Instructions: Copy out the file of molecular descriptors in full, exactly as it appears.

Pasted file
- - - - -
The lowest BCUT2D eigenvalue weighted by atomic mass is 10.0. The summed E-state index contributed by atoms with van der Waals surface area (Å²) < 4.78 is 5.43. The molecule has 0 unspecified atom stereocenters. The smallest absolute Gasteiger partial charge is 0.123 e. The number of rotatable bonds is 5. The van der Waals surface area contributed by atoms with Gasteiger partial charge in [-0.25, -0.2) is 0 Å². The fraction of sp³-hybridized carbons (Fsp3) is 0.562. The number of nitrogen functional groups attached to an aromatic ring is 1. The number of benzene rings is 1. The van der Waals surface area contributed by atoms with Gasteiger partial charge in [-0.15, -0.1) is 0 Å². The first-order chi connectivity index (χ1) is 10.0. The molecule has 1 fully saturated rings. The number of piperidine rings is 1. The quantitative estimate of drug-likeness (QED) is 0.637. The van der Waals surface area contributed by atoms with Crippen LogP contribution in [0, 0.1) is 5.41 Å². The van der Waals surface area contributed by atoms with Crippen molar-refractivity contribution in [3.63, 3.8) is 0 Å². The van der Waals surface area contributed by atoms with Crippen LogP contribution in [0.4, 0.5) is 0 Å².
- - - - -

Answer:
The lowest BCUT2D eigenvalue weighted by atomic mass is 10.0. The summed E-state index contributed by atoms with van der Waals surface area (Å²) < 4.78 is 5.43. The molecule has 0 unspecified atom stereocenters. The smallest absolute Gasteiger partial charge is 0.123 e. The number of rotatable bonds is 5. The van der Waals surface area contributed by atoms with Gasteiger partial charge in [-0.25, -0.2) is 0 Å². The fraction of sp³-hybridized carbons (Fsp3) is 0.562. The number of nitrogen functional groups attached to an aromatic ring is 1. The number of benzene rings is 1. The van der Waals surface area contributed by atoms with Gasteiger partial charge in [-0.15, -0.1) is 0 Å². The first-order chi connectivity index (χ1) is 10.0. The molecule has 1 fully saturated rings. The number of piperidine rings is 1. The quantitative estimate of drug-likeness (QED) is 0.637. The van der Waals surface area contributed by atoms with Crippen LogP contribution in [0, 0.1) is 5.41 Å². The van der Waals surface area contributed by atoms with Crippen molar-refractivity contribution in [3.63, 3.8) is 0 Å². The van der Waals surface area contributed by atoms with Crippen LogP contribution in [0.4, 0.5) is 0 Å².